Whitney Museum of American Art
What a rollercoaster ride it was for the 2019 Whitney Biennial. Although the exhibition included a record number of women and artists of color, initial reception was tepid, with some critics calling it banal and derivative and others saying it wasn’t political enough. Even before the show opened, there were protests organized by Decolonize This Place calling for the resignation of Whitney Board of Trustees member Warren Kanders, whose company, Safariland, produces the tear gas that had been used on the U.S.-Mexico border, at Standing Rock, and against protestors in Baltimore and Ferguson, Illinois, as well as in Palestine, Cairo, the Sudan, and elsewhere. Early on, one artist—Michael Rakowitz—refused to participate. As a way to help deflect criticism, the London-based research collective Forensic Architecture was invited to screen Triple Chaser, their documentary video on Safariland. Despite the protests, which focused the spotlight on the ethical accountability of museums and their boards (in tandem with actions staged by Nan Goldin and PAIN Sackler against Sackler family funding), it seemed that the Whitney Biennial would continue as usual, until three social practice artists, including Hannah Black, called for a boycott in a long essay published in Artforum. The next day, four artists requested their work be removed, followed shortly by four more, including Forensic Architecture. This action created a dilemma for everyone concerned—some of the best pieces in the show were about to be removed, and many other participants, for whom the biennial brought higher visibility and recognition, found themselves in a difficult position. A week later, Kanders and his wife Allison (who was also on the board) resigned, and the eight artists agreed not to remove their work.
The Kanders protest may have pushed the Whitney to deal with its cultural and ethical responsibility, but that was only one of many issues raised through the work of the 75 artists and collectives on view. Clearly the current political situation, along with ongoing concerns about the erosion of democratic systems and human rights, attacks on immigrants, social, racial, and gender inequality, and the very pressing issue of climate change and the environment, shaped the selections made by curators Rujeko Hockley and Jane Panetta. Their goal of presenting an inclusive and purposeful exhibition was evocatively conveyed by the first work that visitors saw when exiting the elevator: Kota Ezawa’s video National Anthem, an animation of watercolors painted from news footage depicting NFL football players taking the knee as part of the Colin Kaepernick-led protest against police violence aimed at unarmed black men. This poetic, resolute work set the tone for the whole exhibition, a show that invited contemplation, discussion, and debate, with sculpture leading the way.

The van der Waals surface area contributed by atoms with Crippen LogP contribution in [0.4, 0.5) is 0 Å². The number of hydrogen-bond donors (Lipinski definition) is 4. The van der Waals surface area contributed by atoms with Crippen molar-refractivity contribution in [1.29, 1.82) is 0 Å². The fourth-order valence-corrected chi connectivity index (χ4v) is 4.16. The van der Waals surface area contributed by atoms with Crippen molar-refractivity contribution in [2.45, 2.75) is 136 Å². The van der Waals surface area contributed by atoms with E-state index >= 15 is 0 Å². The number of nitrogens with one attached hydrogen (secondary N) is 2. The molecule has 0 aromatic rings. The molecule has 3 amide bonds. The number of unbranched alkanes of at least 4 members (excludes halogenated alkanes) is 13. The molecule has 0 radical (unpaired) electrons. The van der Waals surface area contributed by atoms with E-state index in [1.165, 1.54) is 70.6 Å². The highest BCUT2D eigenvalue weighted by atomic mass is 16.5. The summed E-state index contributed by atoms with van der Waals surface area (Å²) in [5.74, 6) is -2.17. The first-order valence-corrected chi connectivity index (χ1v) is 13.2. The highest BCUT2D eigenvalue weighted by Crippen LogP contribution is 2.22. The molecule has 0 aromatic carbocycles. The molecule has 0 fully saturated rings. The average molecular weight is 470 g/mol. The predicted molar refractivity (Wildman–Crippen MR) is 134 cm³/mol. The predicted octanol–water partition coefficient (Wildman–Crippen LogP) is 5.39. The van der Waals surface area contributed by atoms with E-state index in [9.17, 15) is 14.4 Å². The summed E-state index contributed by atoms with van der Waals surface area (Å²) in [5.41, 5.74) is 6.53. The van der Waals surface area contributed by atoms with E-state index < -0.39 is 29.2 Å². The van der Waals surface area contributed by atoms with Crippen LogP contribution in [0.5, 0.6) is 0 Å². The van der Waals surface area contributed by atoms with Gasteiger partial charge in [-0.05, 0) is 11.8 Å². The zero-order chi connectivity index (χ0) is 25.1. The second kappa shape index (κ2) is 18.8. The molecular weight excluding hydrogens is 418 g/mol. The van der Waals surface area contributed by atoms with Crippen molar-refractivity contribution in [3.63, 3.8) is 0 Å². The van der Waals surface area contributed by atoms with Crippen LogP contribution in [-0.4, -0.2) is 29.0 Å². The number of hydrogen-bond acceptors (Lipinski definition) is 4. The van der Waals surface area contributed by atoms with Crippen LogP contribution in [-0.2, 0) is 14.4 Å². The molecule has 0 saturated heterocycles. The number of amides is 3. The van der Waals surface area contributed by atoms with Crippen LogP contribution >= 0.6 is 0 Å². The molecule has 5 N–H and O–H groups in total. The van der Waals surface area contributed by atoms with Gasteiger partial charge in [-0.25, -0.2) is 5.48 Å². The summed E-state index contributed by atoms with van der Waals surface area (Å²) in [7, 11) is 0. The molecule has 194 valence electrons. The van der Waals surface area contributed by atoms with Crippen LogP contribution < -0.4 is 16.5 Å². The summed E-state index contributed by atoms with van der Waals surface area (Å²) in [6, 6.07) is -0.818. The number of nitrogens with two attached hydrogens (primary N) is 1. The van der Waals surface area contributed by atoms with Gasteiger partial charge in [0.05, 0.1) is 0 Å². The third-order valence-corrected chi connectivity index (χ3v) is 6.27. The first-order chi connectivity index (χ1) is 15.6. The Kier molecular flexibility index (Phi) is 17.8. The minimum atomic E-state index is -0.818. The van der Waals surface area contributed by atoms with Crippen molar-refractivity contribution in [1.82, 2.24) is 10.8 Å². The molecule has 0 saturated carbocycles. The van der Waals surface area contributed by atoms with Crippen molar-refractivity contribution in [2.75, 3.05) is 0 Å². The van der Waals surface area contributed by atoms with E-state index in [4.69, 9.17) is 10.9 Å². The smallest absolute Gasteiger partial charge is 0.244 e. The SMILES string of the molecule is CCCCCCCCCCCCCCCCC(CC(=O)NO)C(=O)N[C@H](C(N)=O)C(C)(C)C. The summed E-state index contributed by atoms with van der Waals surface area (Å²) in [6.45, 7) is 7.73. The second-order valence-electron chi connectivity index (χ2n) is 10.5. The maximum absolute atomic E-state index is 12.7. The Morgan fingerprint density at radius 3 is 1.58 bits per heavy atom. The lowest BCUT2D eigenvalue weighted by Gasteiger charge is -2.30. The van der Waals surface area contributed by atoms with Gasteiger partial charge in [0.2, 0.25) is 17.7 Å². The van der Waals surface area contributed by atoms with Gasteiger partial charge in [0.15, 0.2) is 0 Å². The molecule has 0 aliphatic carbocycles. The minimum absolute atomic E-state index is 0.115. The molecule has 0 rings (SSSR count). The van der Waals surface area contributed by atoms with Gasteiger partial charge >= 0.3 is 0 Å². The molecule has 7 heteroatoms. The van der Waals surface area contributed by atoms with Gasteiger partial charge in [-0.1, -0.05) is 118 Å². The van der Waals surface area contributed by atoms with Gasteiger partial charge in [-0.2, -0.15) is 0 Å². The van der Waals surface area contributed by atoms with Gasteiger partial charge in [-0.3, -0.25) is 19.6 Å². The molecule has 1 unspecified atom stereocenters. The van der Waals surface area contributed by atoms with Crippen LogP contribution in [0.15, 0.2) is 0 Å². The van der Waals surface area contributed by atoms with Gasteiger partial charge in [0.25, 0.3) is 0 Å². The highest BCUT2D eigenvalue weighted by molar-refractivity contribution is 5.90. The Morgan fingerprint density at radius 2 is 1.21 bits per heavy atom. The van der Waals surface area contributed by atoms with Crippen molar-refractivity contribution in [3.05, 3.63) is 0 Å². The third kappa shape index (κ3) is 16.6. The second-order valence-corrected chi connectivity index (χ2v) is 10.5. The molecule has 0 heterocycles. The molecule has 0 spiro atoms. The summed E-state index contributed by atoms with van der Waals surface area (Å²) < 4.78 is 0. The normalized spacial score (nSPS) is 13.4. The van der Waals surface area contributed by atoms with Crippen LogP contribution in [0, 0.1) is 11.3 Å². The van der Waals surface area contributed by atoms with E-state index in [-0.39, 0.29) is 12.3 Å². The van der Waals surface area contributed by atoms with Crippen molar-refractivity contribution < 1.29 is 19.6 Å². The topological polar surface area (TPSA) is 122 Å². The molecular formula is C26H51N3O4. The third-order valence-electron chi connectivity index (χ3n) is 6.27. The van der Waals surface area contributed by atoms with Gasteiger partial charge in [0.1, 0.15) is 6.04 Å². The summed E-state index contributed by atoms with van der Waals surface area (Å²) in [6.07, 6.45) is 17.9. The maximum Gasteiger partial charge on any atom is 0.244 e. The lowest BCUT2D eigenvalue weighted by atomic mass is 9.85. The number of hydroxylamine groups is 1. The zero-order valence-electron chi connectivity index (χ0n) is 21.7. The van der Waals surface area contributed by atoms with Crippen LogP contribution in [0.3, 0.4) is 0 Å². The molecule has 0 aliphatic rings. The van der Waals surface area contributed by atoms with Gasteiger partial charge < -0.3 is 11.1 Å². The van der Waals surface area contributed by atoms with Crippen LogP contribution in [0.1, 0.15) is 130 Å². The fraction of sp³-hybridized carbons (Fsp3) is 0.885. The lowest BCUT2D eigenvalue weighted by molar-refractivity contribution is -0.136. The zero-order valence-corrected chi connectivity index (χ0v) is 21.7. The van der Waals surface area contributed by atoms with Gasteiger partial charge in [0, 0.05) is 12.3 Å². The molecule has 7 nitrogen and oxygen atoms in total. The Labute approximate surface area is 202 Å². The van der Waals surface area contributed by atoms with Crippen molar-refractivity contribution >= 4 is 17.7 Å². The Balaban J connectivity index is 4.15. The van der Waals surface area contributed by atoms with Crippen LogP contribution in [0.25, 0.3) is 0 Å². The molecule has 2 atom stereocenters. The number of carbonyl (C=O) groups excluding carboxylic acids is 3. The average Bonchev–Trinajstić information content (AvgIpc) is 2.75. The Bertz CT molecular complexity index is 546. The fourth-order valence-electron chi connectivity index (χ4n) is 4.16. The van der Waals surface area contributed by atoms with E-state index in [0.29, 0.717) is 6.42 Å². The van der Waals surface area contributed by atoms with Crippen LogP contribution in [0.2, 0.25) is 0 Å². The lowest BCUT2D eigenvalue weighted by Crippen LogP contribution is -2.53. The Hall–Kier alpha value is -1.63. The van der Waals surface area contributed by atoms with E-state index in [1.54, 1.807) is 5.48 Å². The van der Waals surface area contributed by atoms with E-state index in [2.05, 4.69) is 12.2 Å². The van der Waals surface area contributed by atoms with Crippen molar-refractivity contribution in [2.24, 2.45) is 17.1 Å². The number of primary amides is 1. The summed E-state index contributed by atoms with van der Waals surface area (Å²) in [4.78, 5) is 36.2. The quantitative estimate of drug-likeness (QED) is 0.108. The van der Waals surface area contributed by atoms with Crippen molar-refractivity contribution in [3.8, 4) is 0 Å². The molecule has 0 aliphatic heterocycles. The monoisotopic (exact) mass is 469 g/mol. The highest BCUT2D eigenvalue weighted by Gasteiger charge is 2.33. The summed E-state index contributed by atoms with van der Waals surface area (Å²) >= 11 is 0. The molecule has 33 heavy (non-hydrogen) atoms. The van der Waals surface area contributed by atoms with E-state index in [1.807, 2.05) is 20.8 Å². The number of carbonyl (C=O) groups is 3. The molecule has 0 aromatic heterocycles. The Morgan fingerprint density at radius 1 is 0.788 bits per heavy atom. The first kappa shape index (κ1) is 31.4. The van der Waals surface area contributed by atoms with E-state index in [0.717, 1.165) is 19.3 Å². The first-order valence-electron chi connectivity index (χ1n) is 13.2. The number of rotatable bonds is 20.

Daniel Lind-Ramos’s richly metaphorical assemblages, made from materials found near his home in Loiza, Puerto Rico, addressed loss, colonialism, history, and spirituality. The large-scale Maria-Maria, for example, combines a FEMA tarp, coconut lamp, and palm tree trunk, among other things, to suggest both a devotional statue of the Virgin Mary and the destructive hurricane that killed more than 3,000 on his native island. The provocative 1797: Vencedor (1797: Victorious), whose many elements include a machete, tools, and a baseball glove, examined the role played by black Puerto Ricans in thwarting the British invasion of San Juan, a struggle against colonizing political power that, as Lind-Ramos suggests, continues today.
Brian Belott also recycled, fashioning found materials and discarded refuse into frozen objects displayed in industrial refrigerators. Enticing in color and shape yet distant and untouchable, these odd bits of salvage, suspended in a state of cryopreservation, became iconic totems of our throw-away commodity culture. Josh Kline shared a similar focus on the environment in his display of Plexiglas vitrines, each containing a photograph—from the American flag at the Supreme Court and a statue of Ronald Reagan to views of Manhattan architecture and the offices of Twitter—that, slowly filling with colorful murky water, captured the entropy of the present whether it be in sinking cities or political decorum.